- Entertainment and Media
Extreme Couponing To The Max
Applying the word extreme to ordinary activities has proven lucrative. People make money that way. Normally sleep-inducing pastimes such as clipping coupons or fluffing pillows now merit reality TV programs.
We at the Institute for the Painfully Obvious are loath to miss out on yet another pop culture opportunity. We still regret remaining on the sidelines during the Chia Pet craze of the 1980's, the short-lived bee-beard mania of 1991 and the concomitant spike in aloe sales of early 1992. Those were the days.
What's it all about? Will extreme couponing become the next 'it' ? Can we all get in on this race to lower food bills to near-zero amounts? Read on, if you dare.
Extensive research indicates the existence of enthusiastic enclaves encompassing extreme couponing entrepreneurs. Throughout suburbs and trailer parks of North America reside coupon clippers and exchangers. We've seen them.
These fanatics think nothing of spending 5 hours at the supermarket and leaving with hundreds of bottles of hand soap for which they paid what normal sentient folks would suggest is a fair price for a packet of chewing gum.
How does it work?
A coupon represents a potential discount on a retail product. Marketers publish thousands of these rectangular come-ons in newspapers, color supplements, and mailers. Savvy advertisers understand very well the psyche of modern consumers: everyone wants a bargain. Even if we're all offered the same bargain, somehow a few cents deducted from a can of beans shines through as a holy grail of marketing strategies.
In theory and in practice, individual coupons are sufficient to draw consumers to stores. A fringe element always emerges. A few ambitious shoppers accumulate extreme counts of coupons and creatively combine them into massive discounts. Stuff can be 'purchased' for almost nothing. We're pretty sure that manufacturers prefer to turn a profit in the long run, but a labyrinth of in-store doubling, regional and local discounting, and fanatical internetworking conspire to create avenues for virtually free products.
Why is it a secret?
Visit any extreme couponing site on the Internet: invariably the details and secrets of the gurus will be hidden. Watch reality TV programs chronicling extreme trips to the supermarket: shoppers drag double-digit numbers of shopping carts containing triple-digit amounts of breakfast cereal boxes toward aging minivans, but the actual coupon application techniques and technologies remain a mystery.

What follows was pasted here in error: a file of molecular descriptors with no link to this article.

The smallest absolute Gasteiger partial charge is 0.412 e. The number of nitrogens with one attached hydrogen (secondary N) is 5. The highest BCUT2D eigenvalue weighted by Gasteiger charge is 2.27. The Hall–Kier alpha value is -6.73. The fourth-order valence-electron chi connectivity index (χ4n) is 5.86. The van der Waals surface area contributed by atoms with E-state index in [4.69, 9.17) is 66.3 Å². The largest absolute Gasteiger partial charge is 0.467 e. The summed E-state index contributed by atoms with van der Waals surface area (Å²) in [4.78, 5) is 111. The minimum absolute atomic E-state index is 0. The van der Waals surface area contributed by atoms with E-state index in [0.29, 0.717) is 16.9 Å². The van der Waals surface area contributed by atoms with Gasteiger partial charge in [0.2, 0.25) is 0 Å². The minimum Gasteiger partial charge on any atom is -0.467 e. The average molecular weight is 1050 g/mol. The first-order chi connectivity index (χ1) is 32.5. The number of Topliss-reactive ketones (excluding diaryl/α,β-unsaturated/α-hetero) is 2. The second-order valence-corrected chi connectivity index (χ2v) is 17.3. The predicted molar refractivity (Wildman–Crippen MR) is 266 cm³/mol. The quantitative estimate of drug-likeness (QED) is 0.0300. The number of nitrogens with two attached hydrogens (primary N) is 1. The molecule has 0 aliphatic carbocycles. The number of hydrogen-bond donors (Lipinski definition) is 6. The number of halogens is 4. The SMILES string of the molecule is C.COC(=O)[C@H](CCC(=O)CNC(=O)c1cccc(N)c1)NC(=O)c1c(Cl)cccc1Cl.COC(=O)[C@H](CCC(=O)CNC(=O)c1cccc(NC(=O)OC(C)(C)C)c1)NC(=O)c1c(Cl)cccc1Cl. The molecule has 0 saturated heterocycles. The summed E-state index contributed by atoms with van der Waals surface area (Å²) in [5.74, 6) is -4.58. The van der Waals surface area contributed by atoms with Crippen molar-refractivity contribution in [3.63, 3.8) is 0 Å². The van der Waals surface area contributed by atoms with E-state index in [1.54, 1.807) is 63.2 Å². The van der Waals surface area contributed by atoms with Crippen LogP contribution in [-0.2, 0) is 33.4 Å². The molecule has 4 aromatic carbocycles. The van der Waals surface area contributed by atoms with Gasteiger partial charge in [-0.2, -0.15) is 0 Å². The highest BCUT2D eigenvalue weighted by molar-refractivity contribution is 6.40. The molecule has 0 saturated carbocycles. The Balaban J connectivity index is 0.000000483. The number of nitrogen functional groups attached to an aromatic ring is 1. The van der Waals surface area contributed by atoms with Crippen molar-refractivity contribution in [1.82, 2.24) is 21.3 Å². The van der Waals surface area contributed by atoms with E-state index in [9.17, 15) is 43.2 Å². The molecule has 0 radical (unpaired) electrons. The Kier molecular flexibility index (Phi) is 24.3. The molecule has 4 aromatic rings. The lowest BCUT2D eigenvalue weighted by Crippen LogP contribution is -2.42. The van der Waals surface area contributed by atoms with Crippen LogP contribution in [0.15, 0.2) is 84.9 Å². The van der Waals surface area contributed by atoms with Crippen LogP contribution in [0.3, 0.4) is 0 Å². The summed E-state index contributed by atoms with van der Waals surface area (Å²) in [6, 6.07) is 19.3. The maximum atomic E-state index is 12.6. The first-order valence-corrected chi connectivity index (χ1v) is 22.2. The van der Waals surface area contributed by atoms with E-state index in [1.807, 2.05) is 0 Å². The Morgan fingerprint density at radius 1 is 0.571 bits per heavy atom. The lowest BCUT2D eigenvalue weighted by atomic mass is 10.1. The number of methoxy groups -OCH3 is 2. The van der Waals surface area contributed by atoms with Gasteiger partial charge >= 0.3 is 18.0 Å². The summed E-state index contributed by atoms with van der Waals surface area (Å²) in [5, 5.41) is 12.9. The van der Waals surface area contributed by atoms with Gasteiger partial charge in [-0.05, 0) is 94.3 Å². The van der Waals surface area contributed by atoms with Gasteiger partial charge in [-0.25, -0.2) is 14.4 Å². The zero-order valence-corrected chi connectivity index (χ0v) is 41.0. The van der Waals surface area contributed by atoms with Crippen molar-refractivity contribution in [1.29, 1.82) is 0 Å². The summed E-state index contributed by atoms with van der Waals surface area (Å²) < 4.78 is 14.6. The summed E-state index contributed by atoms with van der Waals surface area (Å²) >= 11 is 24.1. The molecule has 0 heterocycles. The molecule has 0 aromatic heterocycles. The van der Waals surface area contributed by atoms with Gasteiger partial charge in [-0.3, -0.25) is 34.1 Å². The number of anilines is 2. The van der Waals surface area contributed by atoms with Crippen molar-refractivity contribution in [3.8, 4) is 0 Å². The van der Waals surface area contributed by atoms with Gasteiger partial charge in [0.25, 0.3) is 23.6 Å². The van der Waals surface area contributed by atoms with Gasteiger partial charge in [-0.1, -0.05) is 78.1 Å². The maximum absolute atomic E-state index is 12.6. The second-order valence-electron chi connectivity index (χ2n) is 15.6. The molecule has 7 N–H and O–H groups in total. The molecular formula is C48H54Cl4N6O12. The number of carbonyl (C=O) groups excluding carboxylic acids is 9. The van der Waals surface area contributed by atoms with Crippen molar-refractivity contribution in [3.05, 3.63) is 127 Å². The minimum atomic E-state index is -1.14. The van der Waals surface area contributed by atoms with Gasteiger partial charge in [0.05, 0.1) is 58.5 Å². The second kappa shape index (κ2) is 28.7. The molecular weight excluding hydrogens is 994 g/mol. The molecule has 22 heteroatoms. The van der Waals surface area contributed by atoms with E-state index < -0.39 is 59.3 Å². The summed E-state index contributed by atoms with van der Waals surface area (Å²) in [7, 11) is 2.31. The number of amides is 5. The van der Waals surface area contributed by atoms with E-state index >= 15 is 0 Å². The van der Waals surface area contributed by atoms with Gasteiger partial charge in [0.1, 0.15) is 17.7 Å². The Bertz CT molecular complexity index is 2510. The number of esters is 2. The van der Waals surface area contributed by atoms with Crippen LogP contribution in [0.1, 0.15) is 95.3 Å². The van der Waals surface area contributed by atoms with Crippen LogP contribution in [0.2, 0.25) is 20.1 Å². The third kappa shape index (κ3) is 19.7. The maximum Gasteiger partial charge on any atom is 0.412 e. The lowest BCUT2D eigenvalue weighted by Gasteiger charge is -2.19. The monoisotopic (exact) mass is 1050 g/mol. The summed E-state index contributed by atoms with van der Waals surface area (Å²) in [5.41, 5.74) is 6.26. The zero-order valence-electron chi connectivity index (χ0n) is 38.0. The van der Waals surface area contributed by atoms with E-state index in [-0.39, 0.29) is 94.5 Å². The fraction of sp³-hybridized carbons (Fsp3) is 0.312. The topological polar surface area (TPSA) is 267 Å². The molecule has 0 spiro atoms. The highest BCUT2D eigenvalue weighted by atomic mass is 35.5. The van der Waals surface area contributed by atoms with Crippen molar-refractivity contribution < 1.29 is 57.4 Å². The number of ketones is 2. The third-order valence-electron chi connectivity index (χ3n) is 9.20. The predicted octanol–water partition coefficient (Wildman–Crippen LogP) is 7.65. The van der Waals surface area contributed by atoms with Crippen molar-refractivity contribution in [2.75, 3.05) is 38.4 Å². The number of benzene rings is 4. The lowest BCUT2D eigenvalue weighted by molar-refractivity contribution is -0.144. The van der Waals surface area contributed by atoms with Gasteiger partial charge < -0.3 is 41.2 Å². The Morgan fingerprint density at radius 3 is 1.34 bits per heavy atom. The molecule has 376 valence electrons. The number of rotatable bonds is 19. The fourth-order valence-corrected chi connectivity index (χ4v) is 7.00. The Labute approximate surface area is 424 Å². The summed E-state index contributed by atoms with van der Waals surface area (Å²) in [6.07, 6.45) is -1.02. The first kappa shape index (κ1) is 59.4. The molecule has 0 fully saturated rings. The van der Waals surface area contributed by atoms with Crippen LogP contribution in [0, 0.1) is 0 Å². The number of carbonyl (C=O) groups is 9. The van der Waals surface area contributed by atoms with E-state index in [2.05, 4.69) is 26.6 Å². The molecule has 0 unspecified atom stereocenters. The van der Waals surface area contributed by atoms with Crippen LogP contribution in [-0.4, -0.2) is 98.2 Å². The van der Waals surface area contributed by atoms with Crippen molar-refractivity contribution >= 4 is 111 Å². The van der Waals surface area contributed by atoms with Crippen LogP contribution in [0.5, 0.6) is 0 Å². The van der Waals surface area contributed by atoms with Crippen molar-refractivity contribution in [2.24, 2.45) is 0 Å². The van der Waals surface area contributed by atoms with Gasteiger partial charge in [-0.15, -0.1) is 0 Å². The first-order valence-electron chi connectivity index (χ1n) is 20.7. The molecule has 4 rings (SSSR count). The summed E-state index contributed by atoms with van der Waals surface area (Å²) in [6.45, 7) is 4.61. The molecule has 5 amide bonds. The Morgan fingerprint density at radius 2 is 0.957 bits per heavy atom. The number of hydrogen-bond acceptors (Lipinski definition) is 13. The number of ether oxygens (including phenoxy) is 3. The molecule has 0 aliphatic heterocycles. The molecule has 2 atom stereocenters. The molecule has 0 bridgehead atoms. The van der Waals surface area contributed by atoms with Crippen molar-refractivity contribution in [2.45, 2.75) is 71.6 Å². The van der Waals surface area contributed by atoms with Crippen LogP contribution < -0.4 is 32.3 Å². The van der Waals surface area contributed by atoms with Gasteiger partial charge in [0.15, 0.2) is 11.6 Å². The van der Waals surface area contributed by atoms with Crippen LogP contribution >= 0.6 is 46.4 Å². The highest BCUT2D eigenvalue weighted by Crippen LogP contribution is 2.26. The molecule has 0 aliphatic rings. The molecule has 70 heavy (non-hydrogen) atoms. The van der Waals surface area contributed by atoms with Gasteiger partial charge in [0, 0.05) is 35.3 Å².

We still don't know how they do it. We understand that they present colored pieces of paper to checkout clerks. A flurry of scanning and beeping occurs. The total balance declines until it barely covers the lunch special at Denny's. The first 5 or 10 times we witrness this process, it amazes. Eventually we realize that, like a dog staring at a washing machine, we know something's going on in there but we're not exactly sure what it is.
Perhaps extreme couponing actually obligates more intelligence than we first suspect. Admittedly, the concept of a full-time couponer does not bring to mind the academics of a rocket scientist or even a TV Weatherman. We envision a high school graduate with a broadband connection, a pair of scissors, and Oprah reruns in the background.
Are they addicts?
Does the level of commitment required to reduce one's grocery bills to pocket change rise to an addiction? Certainly, these people could choose more destructive pastimes such as knitting sweaters from dryer lint or writing fan fiction for Star Trek TNG. Collecting, cutting, and presenting coupons is mostly harmless, unless it detracts from the responsibilities of daily life.
We wonder if couponing represents a gateway activity. Self-destructive pastimes such as hoarding or hanging out in grocery stores could be the next step. Coming home from Kroger with a trunk full of ketchup bottles clearly implies that storage space must be allocated. Does it all fit underneath the bed, or must the family dog give up his corner of the basement? Will the aging minivan be relegated to the driveway in deference to the innumerable cans of cling peaches inhabiting the garage? Is the money saved through coupons eventually spent on shelving, cabinetry, and psychological evaluations for family pets?
What happens next?
Given the veritable plethora of cable-television channels, we surmise that extreme couponing will blossom into other areas of society. ESPN-EC will soon dominate the competitive aspects of clipping and redeeming coupons. Forward-thinking academia will configure college courses and even degree programs centered around the Art of the Discount.
Look for a national pizza chain to stop accepting money in any form: their wonderfully cheesy products will be available only through strategic combinations of coupons.
Entire economies of underdeveloped countries will soon be structured around coupons. Local marketplaces will feature local artisans offering hand-crafted coupon holders, scissors, magnifying glasses, and aging minivans.
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